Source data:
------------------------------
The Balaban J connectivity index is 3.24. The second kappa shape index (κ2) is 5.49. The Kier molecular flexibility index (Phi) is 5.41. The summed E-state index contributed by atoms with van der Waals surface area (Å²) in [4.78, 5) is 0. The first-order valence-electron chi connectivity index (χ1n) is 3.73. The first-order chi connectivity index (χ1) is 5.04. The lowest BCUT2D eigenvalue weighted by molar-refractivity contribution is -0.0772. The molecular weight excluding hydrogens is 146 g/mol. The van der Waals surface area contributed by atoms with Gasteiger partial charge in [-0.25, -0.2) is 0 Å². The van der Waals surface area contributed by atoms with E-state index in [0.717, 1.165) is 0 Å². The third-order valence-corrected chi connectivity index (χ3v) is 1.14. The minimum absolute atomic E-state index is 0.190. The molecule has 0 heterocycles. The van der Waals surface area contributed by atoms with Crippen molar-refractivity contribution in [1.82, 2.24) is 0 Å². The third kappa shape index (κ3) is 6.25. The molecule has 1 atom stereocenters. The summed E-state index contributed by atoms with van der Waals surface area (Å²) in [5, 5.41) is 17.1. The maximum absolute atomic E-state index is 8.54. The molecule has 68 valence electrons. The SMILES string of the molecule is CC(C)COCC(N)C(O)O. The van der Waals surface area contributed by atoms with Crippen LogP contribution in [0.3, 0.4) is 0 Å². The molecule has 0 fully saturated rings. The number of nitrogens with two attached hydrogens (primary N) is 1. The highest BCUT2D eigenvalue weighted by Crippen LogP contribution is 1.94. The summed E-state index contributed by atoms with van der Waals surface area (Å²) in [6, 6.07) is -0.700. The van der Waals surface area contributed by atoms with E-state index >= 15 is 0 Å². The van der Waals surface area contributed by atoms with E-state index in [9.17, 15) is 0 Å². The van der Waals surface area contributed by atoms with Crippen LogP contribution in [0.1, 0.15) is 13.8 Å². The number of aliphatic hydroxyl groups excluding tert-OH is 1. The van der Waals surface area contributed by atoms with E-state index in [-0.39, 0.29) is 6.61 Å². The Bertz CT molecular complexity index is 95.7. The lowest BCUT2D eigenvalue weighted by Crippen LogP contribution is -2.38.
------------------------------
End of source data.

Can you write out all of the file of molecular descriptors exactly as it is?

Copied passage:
The Balaban J connectivity index is 3.24. The second kappa shape index (κ2) is 5.49. The Kier molecular flexibility index (Phi) is 5.41. The summed E-state index contributed by atoms with van der Waals surface area (Å²) in [4.78, 5) is 0. The first-order valence-electron chi connectivity index (χ1n) is 3.73. The first-order chi connectivity index (χ1) is 5.04. The lowest BCUT2D eigenvalue weighted by molar-refractivity contribution is -0.0772. The molecular weight excluding hydrogens is 146 g/mol. The van der Waals surface area contributed by atoms with Gasteiger partial charge in [-0.25, -0.2) is 0 Å². The van der Waals surface area contributed by atoms with E-state index in [0.717, 1.165) is 0 Å². The third-order valence-corrected chi connectivity index (χ3v) is 1.14. The minimum absolute atomic E-state index is 0.190. The molecule has 0 heterocycles. The van der Waals surface area contributed by atoms with Crippen molar-refractivity contribution in [1.82, 2.24) is 0 Å². The third kappa shape index (κ3) is 6.25. The molecule has 1 atom stereocenters. The summed E-state index contributed by atoms with van der Waals surface area (Å²) in [5, 5.41) is 17.1. The maximum absolute atomic E-state index is 8.54. The molecule has 68 valence electrons. The SMILES string of the molecule is CC(C)COCC(N)C(O)O. The van der Waals surface area contributed by atoms with Crippen LogP contribution in [0.3, 0.4) is 0 Å². The molecule has 0 fully saturated rings. The number of nitrogens with two attached hydrogens (primary N) is 1. The highest BCUT2D eigenvalue weighted by Crippen LogP contribution is 1.94. The summed E-state index contributed by atoms with van der Waals surface area (Å²) in [6, 6.07) is -0.700. The van der Waals surface area contributed by atoms with E-state index >= 15 is 0 Å². The van der Waals surface area contributed by atoms with E-state index in [9.17, 15) is 0 Å². The van der Waals surface area contributed by atoms with Crippen LogP contribution in [0.1, 0.15) is 13.8 Å². The number of aliphatic hydroxyl groups excluding tert-OH is 1. The van der Waals surface area contributed by atoms with E-state index in [-0.39, 0.29) is 6.61 Å². The Bertz CT molecular complexity index is 95.7. The lowest BCUT2D eigenvalue weighted by Crippen LogP contribution is -2.38.